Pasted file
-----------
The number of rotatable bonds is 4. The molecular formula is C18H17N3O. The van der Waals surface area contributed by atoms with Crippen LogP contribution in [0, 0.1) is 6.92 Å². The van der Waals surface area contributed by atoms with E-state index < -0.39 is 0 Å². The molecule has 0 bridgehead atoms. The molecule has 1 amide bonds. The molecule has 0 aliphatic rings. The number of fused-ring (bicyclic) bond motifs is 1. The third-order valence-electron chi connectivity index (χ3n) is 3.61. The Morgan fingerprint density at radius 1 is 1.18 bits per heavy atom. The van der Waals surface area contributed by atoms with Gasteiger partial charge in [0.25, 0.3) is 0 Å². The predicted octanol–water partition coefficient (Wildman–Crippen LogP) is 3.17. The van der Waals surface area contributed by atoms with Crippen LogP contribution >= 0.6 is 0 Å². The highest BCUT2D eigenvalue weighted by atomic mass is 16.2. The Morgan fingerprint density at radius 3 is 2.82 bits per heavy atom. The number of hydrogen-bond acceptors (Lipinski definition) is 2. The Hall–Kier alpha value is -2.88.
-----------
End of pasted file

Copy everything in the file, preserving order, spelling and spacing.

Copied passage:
The number of rotatable bonds is 4. The molecular formula is C18H17N3O. The van der Waals surface area contributed by atoms with Crippen LogP contribution in [0, 0.1) is 6.92 Å². The van der Waals surface area contributed by atoms with E-state index < -0.39 is 0 Å². The molecule has 0 bridgehead atoms. The molecule has 1 amide bonds. The molecule has 0 aliphatic rings. The number of fused-ring (bicyclic) bond motifs is 1. The third-order valence-electron chi connectivity index (χ3n) is 3.61. The Morgan fingerprint density at radius 1 is 1.18 bits per heavy atom. The van der Waals surface area contributed by atoms with Gasteiger partial charge in [0.25, 0.3) is 0 Å². The predicted octanol–water partition coefficient (Wildman–Crippen LogP) is 3.17. The van der Waals surface area contributed by atoms with Crippen LogP contribution >= 0.6 is 0 Å². The highest BCUT2D eigenvalue weighted by atomic mass is 16.2. The Morgan fingerprint density at radius 3 is 2.82 bits per heavy atom. The number of hydrogen-bond acceptors (Lipinski definition) is 2. The Hall–Kier alpha value is -2.88.